WAYNE SWAN MP
MEMBER FOR LILLEY
CNBC STREET SIGNS ASIA
MONDAY, 30 JULY 2018
SUBJECT: Byelections; corporate tax cuts; Labor Party Leadership.
MARTIN SOONG: Let's bring in Wayne Swan right now – President of the Australian Labor Party, also former Deputy Prime Minister of Australia, he joins us live down from Brisbane. Mr Swan, good to see you and appreciate your time. First things first, Labor – after this Super Sunday, these by-elections – must smell blood now, which we can talk about in just a bit. But before that though, I want to know, what do you think Labor did right to be so successful in the by-elections? Because they defied most of the pollsters.
WAYNE SWAN, MEMBER FOR LILLEY: Well I think we’ve been putting forward a strong alternative program to the government’s program of trickledown economics. We’ve been emphatically opposed to these very significant tax cuts for some of the largest multinationals in the world. The government has also been arguing for significant tax cuts for very high income earners, and at the same time they’ve been cutting spending in health and education. And we’ve said that we rejected that approach and we put a different approach – a different approach, investing in particularly health and education, and doing something about the wage stagnation which is dragging our economy backwards. So essentially we said Australia’s becoming far more unequal, we’ve got a program to promote growth but spread opportunity, and we’ve been arguing that for five years. We almost won the last election, we came within a whisker. The significance of the win in Longman is that, in Queensland, the next election can be won here solely on the seats in this state. And this swing was of such significance that if it were to be repeated in the general election we’d be winning half a dozen seats in Queensland and taking government.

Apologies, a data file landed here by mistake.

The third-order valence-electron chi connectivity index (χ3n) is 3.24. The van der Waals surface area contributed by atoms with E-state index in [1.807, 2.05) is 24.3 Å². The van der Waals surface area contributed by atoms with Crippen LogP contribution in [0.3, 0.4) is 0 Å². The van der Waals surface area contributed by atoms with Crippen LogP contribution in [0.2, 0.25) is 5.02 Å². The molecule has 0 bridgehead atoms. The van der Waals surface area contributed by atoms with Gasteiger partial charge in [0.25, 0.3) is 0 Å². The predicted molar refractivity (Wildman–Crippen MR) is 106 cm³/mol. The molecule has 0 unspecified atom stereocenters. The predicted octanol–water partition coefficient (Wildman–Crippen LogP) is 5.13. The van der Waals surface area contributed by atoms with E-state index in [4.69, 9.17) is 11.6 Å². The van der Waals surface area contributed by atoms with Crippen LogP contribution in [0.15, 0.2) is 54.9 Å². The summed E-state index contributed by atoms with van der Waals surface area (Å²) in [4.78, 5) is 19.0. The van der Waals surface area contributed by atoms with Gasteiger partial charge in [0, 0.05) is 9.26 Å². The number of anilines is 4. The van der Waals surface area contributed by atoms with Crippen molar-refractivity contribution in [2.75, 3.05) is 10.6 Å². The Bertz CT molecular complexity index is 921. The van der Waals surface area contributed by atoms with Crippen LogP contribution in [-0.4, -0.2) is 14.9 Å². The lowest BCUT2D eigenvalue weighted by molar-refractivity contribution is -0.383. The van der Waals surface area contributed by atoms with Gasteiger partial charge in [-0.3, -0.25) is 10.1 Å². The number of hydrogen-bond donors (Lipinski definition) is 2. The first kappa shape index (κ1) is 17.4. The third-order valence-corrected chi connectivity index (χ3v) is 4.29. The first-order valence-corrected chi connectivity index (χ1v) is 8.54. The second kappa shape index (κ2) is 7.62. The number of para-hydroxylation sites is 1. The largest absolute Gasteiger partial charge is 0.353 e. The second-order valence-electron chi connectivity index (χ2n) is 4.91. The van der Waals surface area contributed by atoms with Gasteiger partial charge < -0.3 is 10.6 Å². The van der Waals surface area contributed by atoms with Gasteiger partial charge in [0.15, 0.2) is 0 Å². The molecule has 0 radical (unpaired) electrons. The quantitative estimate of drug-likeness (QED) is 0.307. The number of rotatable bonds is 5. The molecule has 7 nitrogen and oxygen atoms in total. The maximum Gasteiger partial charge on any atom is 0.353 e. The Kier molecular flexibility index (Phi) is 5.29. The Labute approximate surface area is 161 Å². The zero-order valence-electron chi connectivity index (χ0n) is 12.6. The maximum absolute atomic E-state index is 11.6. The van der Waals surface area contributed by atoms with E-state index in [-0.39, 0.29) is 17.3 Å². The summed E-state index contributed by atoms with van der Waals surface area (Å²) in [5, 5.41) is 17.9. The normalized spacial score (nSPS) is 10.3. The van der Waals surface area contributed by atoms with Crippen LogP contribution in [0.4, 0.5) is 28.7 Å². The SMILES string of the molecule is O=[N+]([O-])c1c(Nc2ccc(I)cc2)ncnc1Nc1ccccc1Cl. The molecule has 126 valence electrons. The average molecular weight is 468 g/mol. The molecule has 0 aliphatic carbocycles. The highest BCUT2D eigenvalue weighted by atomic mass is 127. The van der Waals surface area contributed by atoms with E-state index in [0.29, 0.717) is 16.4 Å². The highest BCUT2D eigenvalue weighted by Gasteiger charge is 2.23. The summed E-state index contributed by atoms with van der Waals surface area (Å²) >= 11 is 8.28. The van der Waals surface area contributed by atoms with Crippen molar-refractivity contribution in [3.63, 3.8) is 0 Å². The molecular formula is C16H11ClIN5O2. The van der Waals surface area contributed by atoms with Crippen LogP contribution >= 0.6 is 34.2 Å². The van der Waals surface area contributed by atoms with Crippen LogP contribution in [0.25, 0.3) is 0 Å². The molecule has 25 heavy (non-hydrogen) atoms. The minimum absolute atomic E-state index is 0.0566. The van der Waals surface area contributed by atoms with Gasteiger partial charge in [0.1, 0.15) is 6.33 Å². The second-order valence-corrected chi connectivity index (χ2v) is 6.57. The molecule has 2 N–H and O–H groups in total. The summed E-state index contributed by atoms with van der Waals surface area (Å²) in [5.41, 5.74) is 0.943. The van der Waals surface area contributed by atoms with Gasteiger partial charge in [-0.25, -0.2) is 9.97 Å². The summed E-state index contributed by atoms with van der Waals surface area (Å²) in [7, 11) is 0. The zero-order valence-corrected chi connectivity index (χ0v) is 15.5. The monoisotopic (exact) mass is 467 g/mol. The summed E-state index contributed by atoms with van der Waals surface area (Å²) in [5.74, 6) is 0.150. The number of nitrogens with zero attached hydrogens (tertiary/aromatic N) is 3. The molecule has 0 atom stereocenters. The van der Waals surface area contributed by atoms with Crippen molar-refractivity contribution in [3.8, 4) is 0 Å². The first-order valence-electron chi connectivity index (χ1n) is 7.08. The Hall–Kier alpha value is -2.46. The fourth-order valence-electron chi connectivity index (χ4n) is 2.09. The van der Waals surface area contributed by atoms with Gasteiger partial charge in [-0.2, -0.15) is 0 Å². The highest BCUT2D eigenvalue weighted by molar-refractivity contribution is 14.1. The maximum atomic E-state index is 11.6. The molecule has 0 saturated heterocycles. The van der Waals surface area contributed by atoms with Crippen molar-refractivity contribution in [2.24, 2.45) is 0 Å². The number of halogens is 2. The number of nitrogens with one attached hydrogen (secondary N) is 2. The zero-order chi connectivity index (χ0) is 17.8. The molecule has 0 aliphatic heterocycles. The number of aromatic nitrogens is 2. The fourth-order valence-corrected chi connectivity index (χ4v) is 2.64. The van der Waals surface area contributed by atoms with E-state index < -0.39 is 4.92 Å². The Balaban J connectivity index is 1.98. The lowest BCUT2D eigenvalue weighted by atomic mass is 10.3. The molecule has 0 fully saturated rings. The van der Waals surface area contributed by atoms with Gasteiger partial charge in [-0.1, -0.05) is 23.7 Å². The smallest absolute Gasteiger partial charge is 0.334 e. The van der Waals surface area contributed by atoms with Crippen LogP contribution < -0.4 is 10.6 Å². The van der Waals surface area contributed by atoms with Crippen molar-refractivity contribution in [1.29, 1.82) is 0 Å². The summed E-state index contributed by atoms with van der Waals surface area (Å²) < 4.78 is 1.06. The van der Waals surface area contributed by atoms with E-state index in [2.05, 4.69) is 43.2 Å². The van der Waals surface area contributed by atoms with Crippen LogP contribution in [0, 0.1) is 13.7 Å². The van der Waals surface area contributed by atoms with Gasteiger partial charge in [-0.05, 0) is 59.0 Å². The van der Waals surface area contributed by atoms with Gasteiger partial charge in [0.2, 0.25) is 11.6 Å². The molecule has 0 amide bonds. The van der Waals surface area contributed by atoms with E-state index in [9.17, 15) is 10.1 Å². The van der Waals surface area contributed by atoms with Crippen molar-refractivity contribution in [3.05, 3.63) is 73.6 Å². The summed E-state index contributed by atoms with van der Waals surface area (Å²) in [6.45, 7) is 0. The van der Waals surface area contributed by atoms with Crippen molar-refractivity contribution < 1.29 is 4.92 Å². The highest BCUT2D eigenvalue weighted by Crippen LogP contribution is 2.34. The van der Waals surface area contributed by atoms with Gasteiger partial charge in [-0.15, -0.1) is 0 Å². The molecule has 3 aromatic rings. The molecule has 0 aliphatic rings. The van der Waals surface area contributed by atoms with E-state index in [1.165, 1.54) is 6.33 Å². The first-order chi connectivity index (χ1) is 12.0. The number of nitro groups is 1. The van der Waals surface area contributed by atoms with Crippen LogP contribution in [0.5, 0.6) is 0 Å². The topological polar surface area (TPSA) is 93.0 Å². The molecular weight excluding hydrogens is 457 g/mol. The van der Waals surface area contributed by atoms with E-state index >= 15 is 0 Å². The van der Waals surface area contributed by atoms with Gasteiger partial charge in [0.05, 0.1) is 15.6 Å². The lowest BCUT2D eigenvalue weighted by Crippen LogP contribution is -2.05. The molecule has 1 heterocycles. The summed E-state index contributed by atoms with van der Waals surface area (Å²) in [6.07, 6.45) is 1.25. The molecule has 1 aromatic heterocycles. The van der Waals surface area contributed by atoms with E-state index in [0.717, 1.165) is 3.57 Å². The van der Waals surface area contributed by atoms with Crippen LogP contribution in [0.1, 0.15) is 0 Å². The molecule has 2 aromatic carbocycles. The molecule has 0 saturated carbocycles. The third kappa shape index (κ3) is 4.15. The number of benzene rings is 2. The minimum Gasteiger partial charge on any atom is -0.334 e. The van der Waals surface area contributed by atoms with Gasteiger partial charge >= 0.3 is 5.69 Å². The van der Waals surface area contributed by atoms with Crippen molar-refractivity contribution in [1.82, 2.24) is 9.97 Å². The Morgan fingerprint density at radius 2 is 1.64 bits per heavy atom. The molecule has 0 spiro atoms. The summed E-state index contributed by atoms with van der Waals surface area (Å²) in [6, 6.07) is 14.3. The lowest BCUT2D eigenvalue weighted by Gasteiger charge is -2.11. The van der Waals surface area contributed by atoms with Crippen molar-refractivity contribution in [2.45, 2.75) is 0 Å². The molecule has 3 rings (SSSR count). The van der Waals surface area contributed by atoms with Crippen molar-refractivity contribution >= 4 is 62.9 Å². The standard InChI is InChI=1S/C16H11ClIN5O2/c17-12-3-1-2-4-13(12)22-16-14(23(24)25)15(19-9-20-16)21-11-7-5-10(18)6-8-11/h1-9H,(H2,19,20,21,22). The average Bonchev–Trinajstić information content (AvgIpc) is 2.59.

SOONG: Okay Mr Swan I am glad you brought up the issue of Queensland which is conservative heartland, of course. There is a by-election there as well which didn’t quite go the way that conservatives had planned, even though they had the support of One Nation, what does that tell you?
SWAN: Well it tells you there is a very significant movement in terms of primary votes to the Labor Party, who have taken votes off the Liberal Party. The Liberal Party also lost votes to the One Nation Party which is an extreme ring-wing party. So I think what it says is that Australia is getting ready to elect Bill Shorten as Prime Minister and to have a Labor Government. Now, we’ve got a way to go. It’s very clear now that it will not be an early election. The election will almost probably be in early May next year. So the speculation here now is that Prime Minister Turnbull may walk away from some of his signature policies, particularly the corporate tax cuts.
MATT TAYLOR: We'll touch on that a little more in a moment. But was the outcome of these by-elections a rejection of Turnbull government policy, or was it a pretty standard result from by-elections if you look back at the last hundred years of history, we've not seen a government win a seat from an opposition in about 98 years. We usually see a swing against an incumbent, and that is what we saw in these elections.